Ballard-based Jake Jones has been riding trails (and drinking ales) for 30 years. A firefighter who supervises the fitness program for the Tacoma Fire Department, it’s no surprise Jones “enjoys” long uphill climbs and fast descents. His go-to routes include Palisades and Suntop trails off of Highway 410 in Greenwater, as well as Kachess Ridge east of Snoqualmie Pass.

“North Mountain out of Darrington is running great these days,” Jones says. “It takes a bit to get there, but this small town has some epic trails built by the local community and the Evergreen Mountain Bike Alliance. The community was hit hard after the Oso landslide, so anytime I can spend some time and money there, I do.”

While some cyclists like Jones are in fabulous shape, I’m a primary example that one doesn’t have to be as fit as a firefighter to enjoy cross-country mountain biking. The Olympic Discovery Trail Adventure Route (OAT) runs for 26 miles from Highway 112 to Lake Crescent. There’s elevation gain for the first 3.5-miles but, at a 5% average grade, it isn’t “Jake the Firefighter” steep. (Climbers will find ascent aplenty nearby at Mount Muller.) I took my son Aodhan, age 12 at the time, on his first mountain bike ever on the OAT and he handled it just fine.

Overview of a bridge crossing into a forested mountain area on the Olympic Discovery Trail
Overlooking the Olympic Discover Trail. by Jesse/AdobeStock

Trails for All Levels

The OAT is the single-track offshoot of the Olympic Discovery Trail (ODT), a prime example of a fantastic trend: the annual expansion of non-motorized trails throughout the state. The ODT stretches 135-miles long and about half is isolated from traffic (roughly Port Townsend to Port Angeles) with more separate trails being built every year. Now, every spring I greet this exponential growth of area non-motorized trail systems with an enthusiasm I’d once reserved for daffodils and tulips.

Seattleite Sean Petersmark represents another excellent trend in Washington State cycling: inclusion. A road cyclist since his college days at Western, he rode from Portsmouth, New Hampshire, to Bellingham in the summer of his senior year. Petersmark works with the Major Taylor Project to introduce urban kids to the joys of cycling. Students in the program learn safe riding techniques, bike repair and other skills with the goal of participating in the STP.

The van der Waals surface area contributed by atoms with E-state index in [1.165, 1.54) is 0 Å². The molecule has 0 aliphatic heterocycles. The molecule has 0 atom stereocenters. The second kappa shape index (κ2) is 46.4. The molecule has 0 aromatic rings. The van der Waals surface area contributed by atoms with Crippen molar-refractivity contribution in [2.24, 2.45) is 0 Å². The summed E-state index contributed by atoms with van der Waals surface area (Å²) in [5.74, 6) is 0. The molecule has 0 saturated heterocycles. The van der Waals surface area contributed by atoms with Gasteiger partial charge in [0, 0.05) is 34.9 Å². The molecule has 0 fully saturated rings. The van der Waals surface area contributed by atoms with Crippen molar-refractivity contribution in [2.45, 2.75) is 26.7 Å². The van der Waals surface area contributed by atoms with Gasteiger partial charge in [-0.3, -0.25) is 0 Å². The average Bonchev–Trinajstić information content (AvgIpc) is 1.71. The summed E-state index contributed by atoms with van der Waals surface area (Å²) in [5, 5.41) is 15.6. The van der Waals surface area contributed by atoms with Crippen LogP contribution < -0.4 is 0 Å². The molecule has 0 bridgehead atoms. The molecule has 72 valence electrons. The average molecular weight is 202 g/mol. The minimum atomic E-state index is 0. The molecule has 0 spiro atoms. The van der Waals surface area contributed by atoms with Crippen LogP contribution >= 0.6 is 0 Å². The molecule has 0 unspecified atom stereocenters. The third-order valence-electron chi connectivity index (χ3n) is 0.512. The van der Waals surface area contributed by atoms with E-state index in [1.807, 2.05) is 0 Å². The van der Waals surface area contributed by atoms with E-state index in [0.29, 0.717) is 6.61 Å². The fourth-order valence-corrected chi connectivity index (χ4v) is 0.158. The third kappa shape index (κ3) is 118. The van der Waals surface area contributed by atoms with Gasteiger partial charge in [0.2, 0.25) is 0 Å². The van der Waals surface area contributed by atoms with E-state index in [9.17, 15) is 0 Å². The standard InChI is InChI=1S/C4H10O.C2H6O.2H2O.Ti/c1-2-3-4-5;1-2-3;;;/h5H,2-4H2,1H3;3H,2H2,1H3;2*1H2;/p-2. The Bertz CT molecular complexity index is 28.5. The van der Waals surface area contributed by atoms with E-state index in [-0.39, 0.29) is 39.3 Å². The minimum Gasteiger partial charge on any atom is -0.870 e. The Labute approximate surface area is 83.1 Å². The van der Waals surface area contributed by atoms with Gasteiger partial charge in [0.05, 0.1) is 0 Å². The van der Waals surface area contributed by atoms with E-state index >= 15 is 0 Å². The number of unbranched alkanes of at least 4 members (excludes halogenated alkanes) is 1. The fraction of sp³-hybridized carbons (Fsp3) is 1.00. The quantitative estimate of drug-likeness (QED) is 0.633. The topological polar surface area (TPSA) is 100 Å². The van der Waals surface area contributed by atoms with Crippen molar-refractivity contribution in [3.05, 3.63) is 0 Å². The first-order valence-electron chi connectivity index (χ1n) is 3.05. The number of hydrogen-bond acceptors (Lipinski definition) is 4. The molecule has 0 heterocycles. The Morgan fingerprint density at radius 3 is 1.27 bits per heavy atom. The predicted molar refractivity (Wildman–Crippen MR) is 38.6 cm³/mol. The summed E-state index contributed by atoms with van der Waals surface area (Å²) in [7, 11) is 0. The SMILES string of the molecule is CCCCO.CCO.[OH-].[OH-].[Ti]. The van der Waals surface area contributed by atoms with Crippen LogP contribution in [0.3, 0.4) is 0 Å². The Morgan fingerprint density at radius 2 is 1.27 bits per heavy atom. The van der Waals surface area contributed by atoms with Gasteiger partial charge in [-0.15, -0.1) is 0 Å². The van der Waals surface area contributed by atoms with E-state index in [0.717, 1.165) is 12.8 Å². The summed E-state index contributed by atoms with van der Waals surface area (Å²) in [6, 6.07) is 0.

“That STP ride is such a beautiful moment,” he says. “To ride with students who at the beginning of the program didn’t even know how to ride a bike, then watch them ride 200 miles in two days!”

Like most regular riders, Petersmark says choosing his favorite destination to ride is a very tough question.

“I’d have to say it’s a tossup between the Skagit Valley and The Palouse, especially in the spring. Both are wonderful farmland regions with rolling hills that are less frequented by cars. They also are dotted with small towns with fresh food and farm stands. Then again, riding at sunrise near Paradise Lodge on Mount Rainier or anywhere in the San Juan Islands is as good as you’ll find in the U.S.”

After talking with Petersmark many others about their favorite places to ride, I’m relieved I wasn’t assigned a “Best of” or “Top Ten” piece. These annotated lists would engender heated debates and instantly detract from that unique joy we all share when watching our child hit his first single track banked curve, seeing the Skagit tulips nod as we pass, or high-fiving with a kid who’d never even dreamed of cycling from Seattle to Portland. Like riding a bicycle, may we never forget how to make these memories.

–Written by Crai Bower, last updated in October 2022.
–Top photo of Skagit Valley tulip fields is by Danita Delimont/Alamy